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Nessie builds on the recent ecosystem developments around table formats. The rise of very large metadata and eventually consistent cloud data lakes (S3 specifically) drove the need for an updated model around metadata management. Where consistent directory listings in HDFS used to be sufficient, there were many features lacking. This includes snapshotting, consistency and fast planning. Apache Iceberg was created to help alleviate those problems.

For more insight into why we created Nessie, you can read the founding blog post by one of Nessie’s creators.


The Iceberg format relies on a set of metadata files stored with (or near) the actual data tables. This allows Iceberg to fulfill the same role as the Hive Metastore for transactions without the need for expensive metadata scans or centralized planning (see Iceberg performance). This includes things such as partitioning (including hidden partitions), schema migrations, appends and deletes. It does however require a pointer to the active metadata set to function. This pointer allows the Iceberg client to acquire and read the current schema, files and partitions in the dataset. Iceberg currently relies on the Hive metastore or hdfs to perform this role. The requirements for this root pointer store is it must hold (at least) information about the location of the current up-to-date metadata file, and it must be able to update this location atomically. In Hive this is accomplished by locks and in hdfs by using atomic file swap operations. These operations don’t exist in eventually consistent cloud object stores, necessitating a Hive metastore for cloud data lakes. The Nessie system is designed to store the root metadata pointer and perform atomic updates to this pointer, obviating the need for a Hive metastore. Removing the need for a Hive metastore simplifies deployment and broadens the reach of tools that can work with Iceberg tables.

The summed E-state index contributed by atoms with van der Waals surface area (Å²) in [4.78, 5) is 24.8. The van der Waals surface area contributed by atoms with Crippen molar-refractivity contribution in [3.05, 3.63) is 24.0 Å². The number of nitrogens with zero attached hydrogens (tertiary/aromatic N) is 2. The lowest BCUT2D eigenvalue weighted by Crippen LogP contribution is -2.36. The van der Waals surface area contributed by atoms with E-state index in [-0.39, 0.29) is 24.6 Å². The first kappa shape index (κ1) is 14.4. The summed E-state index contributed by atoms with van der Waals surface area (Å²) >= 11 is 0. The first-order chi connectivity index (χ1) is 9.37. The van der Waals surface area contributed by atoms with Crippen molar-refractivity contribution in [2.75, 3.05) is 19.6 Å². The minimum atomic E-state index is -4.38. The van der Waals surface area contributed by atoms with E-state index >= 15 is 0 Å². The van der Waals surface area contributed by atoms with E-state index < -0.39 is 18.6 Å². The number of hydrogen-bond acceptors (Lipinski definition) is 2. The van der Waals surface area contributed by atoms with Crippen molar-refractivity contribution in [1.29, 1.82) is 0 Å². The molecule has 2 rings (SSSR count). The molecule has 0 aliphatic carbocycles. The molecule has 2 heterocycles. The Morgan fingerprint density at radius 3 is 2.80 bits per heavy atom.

The Nessie service is a lightweight Java-based REST API server. It uses a standard optimistic locking strategy to ensure atomic transactions. This relies on every operation carrying an expected hash state for the store and allows for a very light weight and scalable implementation. The implementation uses configurable authentication (e.g. IAM on AWS, JWT elsewhere) and a configurable backend (currently supporting RocksDB for single-node, and Apache Cassandra, ScyllaDB, Google BigTable, Amazon DynamoDB or MongoDB) and uses the optimistic locking features of cloud based key value stores to ensure scalability across servers. This architecture allows for Nessie to run in a docker container or in a number of other configurations.